Other problems with Gibson-Rozelle include their valuation of production of food for own consumption using market wholesale prices. These must exaggerate the cost of food for most rural households. In addition it would appear from estimates by Michael Bourke that Gibson and Rozelle seriously under-state the amount of domestic food production in Papua New Guinea (see Table 2). Bourke’s data would nearly double implied calorie intakes. Moreover the Hanson-Allen-Bourke-McCarthy Handbook estimates 113,800 or 2.8 per cent of the rural population "strongly disadvantaged“ or “poorest of the poor” (including non-food consumption). The next category are also poor or "moderately disadvantaged“ at 15.6 % of the rural population. These seem more plausible than Gibson-Rozelle’s.
Sources: Gibson & Rozelle 1998; Bourke and Vlasaak, 2004
“The total production of all energy foods in PNG is 4,517,000 tonnes. This is equivalent to the food energy from 1,187,500 tonnes of rice. That amount of rice had a wholesale value of K2.73 billion”.
However food production worth K2.7 billion is still only about US$0.4 per person per day, so this implies real consumption not nearly as good as implied by Bourke – and even that amount is not cash in hand and so does not provide for school fees etc. Bourke’s estimates further illustrate the conflict between the views of those who consider that PNG does well enough without structural economic reforms such as land titling and those of us who believe it could do much better.
According to the census of 2000 the total PNG population had grown to 5.17 million from 2.98 m. in 1980. The implied growth rate for the period 1980-2000 is 2.66% per year.
Unfortunately, the 2000 Census showed 45,000 more persons aged 20-39 than had been aged 0-19 in 1980 (see Fig.1) . Thus either the 0-19 age-group was under-reported in 1980 or the 20-39 age-group was over-reported in 2003. Whichever, either GDP per capita in the 1975-1980 period was over-stated, or GDP per capita in 2000 and since has been under-stated, with the result that growth of per capita incomes is under-stated in each case. Using some data on survival rates computed by Geoff Hayes, I produce in Fig.2 an adjusted 1980 census figure of 3.25 million instead of 2.98 million, resulting in lower GDP per head then – and faster growth since!
1. Correcting the 1980 population to match the 2000 Census has the effect of reducing the population growth rate since 1980 from 2.66 per cent to 2.32 per cent (which is consistent with the growth rates estimated by both the 1980 and 1990 censuses) – and that in turn increases the implied growth rate of per capita GDP as we saw earlier. (See Figs. 1 and 2 for a corrected 1980 census).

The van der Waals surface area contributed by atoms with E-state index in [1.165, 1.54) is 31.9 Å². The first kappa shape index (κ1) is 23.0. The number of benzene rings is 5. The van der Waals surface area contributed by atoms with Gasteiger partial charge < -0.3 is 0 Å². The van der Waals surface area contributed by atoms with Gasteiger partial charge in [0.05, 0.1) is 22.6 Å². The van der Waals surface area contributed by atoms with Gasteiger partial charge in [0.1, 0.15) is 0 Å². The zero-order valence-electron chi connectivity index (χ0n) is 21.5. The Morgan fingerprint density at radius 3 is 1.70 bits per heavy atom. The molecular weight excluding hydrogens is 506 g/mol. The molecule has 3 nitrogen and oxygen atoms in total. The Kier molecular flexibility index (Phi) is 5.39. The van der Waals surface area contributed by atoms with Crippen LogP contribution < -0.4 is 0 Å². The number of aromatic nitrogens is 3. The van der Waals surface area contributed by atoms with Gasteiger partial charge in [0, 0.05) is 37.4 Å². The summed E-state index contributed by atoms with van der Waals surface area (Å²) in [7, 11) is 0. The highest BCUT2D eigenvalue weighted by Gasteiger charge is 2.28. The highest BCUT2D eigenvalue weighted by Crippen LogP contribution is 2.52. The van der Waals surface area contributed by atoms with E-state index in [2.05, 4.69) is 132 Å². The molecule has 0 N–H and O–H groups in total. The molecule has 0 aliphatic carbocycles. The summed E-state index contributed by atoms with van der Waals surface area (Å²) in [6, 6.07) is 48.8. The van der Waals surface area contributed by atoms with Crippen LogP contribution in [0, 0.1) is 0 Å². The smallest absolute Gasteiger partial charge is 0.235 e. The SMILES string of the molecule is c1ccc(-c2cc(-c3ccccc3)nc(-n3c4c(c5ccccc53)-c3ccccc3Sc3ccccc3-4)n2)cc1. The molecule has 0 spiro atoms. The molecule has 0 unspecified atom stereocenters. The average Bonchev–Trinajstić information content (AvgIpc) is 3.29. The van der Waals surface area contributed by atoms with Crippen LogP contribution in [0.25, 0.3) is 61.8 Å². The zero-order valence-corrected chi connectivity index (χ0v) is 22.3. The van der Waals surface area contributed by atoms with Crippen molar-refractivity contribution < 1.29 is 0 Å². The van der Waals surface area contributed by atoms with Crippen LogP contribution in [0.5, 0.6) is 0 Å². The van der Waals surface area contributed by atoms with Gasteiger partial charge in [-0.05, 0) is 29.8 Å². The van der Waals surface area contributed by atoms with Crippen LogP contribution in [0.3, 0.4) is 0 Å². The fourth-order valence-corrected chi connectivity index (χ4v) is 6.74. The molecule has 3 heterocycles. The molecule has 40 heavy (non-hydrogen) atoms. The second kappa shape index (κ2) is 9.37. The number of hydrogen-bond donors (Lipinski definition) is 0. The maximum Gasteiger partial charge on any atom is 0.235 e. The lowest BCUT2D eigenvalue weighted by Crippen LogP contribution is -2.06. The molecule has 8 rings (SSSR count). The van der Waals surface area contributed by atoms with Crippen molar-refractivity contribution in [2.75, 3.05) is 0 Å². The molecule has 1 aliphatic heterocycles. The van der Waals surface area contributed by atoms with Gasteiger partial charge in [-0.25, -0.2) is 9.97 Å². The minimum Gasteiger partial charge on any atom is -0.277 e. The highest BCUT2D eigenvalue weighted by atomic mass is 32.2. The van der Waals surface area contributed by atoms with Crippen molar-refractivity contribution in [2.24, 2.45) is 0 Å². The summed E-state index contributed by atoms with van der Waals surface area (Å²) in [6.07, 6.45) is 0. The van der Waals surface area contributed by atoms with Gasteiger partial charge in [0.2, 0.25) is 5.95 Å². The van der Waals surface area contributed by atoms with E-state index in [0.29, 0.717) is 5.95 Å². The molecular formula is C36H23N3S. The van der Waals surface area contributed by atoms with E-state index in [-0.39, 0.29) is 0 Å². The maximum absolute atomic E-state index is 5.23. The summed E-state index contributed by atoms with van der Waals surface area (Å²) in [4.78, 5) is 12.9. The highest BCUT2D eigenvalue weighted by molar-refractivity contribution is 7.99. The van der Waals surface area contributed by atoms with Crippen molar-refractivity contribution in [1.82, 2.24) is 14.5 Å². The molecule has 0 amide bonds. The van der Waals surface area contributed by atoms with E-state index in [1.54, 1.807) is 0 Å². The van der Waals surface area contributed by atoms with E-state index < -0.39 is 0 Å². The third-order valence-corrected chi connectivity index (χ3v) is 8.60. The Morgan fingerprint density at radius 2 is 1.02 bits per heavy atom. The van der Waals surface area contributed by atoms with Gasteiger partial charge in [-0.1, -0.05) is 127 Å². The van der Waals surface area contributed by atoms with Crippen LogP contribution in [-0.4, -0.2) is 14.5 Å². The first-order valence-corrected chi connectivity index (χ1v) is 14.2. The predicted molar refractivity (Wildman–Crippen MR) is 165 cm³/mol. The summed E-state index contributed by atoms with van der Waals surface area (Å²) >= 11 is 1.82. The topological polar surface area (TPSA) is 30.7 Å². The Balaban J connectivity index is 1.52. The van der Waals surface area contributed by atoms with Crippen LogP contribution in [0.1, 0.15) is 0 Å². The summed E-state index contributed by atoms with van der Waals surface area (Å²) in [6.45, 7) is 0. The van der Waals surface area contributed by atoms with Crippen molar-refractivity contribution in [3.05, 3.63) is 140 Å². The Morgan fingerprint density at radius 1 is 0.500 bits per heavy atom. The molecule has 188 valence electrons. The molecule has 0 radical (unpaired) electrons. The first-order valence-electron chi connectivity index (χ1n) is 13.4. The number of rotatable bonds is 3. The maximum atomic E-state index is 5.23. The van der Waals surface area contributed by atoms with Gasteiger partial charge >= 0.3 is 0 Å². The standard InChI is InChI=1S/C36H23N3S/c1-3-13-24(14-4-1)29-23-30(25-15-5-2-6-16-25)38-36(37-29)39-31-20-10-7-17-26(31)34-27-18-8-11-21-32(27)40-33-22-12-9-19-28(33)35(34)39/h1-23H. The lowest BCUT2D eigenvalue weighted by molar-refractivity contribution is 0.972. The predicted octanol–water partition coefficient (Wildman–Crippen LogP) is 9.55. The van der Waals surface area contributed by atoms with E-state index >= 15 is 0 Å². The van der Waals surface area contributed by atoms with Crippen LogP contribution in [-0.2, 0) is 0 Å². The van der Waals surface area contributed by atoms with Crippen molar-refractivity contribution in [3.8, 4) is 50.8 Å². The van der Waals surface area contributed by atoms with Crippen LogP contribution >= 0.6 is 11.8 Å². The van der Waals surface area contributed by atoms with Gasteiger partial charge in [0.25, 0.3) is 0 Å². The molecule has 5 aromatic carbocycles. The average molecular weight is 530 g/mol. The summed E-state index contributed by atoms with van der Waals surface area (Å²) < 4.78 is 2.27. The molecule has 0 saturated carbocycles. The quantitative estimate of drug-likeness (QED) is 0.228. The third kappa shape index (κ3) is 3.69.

2. At the adjusted growth rate, the population will not reach 6 million until 2011, not 2006 as it would with the 2.66% rate. This has some planning implications.
Helen Hughes proposes economic reforms that "could put Papua New Guinea on an annual growth path of 7 per cent a year that would double its GDP every decade" (2004, 1). That is certainly not an unreasonable ambition, since as I argue PNG’s economy has already managed at least 5.8% since 1975, and such rates have been and are being achieved by many countries in South-east Asia, including Malaysia, Singapore, Thailand and China.
But the ambition seems unlikely to be attained if all of Hughes' advice is followed, as she advises against relying on development both of mineral resources such as the gas to Queensland project, because she says such projects "create only economic rents that provide revenues for a swollen government and public services" (so no more teachers and health workers?), and timber, because of the "depredations of timber exporting companies" (2004, 2-3).
Hughes goes on to show how Papua New Guinea's merchandise exports per capita at US$324 in 2002 are a small fraction of those of Botswana and Malaysia.Hughes then mocks the Somare government's attempts to revive growth of mineral resource exports but forgets that Botswana's exports are much more dominated by minerals than PNG’s, whilst Malaysia's include a significant contribution from logging, rejected by Hughes and the World Bank. Although log and sawn timber exports are now less than 2 per cent of Malaysia's total exports, they were ten times larger than Papua New Guinea's in 2002, and Malaysia's total exports of logs, sawn timber, wood products, pulp and paper, rubber and products amounted to a staggering US$8.8 billion in 2002, compared with just over US$200 million by Papua New Guinea - yet the World Bank advises Papua New Guinea against development of forestry.